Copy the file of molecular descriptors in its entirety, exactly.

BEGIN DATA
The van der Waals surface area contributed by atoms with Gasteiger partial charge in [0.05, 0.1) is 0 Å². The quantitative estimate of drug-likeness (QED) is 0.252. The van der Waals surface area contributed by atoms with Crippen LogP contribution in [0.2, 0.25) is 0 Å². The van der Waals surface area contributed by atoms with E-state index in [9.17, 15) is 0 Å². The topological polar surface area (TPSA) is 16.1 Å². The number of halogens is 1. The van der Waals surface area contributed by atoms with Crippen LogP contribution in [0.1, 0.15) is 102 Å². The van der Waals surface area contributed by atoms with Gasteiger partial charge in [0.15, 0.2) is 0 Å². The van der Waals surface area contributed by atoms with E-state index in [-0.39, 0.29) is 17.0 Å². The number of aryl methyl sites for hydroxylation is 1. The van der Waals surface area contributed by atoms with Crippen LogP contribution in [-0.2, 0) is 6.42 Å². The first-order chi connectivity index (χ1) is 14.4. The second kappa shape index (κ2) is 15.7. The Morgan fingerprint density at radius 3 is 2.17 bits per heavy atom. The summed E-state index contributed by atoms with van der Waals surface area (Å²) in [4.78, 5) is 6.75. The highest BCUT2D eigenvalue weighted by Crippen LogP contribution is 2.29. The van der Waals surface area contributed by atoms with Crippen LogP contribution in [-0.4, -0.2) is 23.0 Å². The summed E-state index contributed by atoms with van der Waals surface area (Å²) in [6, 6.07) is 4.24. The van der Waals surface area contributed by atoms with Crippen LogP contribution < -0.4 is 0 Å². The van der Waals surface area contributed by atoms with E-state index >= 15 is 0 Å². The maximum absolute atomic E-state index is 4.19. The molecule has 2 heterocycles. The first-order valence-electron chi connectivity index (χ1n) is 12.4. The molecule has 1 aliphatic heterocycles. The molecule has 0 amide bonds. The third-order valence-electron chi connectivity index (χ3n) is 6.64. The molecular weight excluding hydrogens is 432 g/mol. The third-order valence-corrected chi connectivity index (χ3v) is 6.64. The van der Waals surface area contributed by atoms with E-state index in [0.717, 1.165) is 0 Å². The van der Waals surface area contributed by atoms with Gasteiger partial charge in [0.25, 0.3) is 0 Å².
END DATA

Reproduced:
The van der Waals surface area contributed by atoms with Gasteiger partial charge in [0.05, 0.1) is 0 Å². The quantitative estimate of drug-likeness (QED) is 0.252. The van der Waals surface area contributed by atoms with Crippen LogP contribution in [0.2, 0.25) is 0 Å². The van der Waals surface area contributed by atoms with E-state index in [9.17, 15) is 0 Å². The topological polar surface area (TPSA) is 16.1 Å². The number of halogens is 1. The van der Waals surface area contributed by atoms with Crippen LogP contribution in [0.1, 0.15) is 102 Å². The van der Waals surface area contributed by atoms with Gasteiger partial charge in [0.15, 0.2) is 0 Å². The van der Waals surface area contributed by atoms with E-state index in [-0.39, 0.29) is 17.0 Å². The number of aryl methyl sites for hydroxylation is 1. The van der Waals surface area contributed by atoms with Crippen LogP contribution in [-0.2, 0) is 6.42 Å². The first-order chi connectivity index (χ1) is 14.4. The second kappa shape index (κ2) is 15.7. The Morgan fingerprint density at radius 3 is 2.17 bits per heavy atom. The summed E-state index contributed by atoms with van der Waals surface area (Å²) in [4.78, 5) is 6.75. The highest BCUT2D eigenvalue weighted by Crippen LogP contribution is 2.29. The van der Waals surface area contributed by atoms with Crippen LogP contribution in [-0.4, -0.2) is 23.0 Å². The summed E-state index contributed by atoms with van der Waals surface area (Å²) in [6, 6.07) is 4.24. The van der Waals surface area contributed by atoms with Crippen LogP contribution < -0.4 is 0 Å². The van der Waals surface area contributed by atoms with E-state index >= 15 is 0 Å². The maximum absolute atomic E-state index is 4.19. The molecule has 2 heterocycles. The first-order valence-electron chi connectivity index (χ1n) is 12.4. The molecule has 1 aliphatic heterocycles. The molecule has 0 amide bonds. The third-order valence-electron chi connectivity index (χ3n) is 6.64. The molecular weight excluding hydrogens is 432 g/mol. The third-order valence-corrected chi connectivity index (χ3v) is 6.64. The van der Waals surface area contributed by atoms with E-state index in [0.717, 1.165) is 0 Å². The van der Waals surface area contributed by atoms with Gasteiger partial charge in [0.25, 0.3) is 0 Å².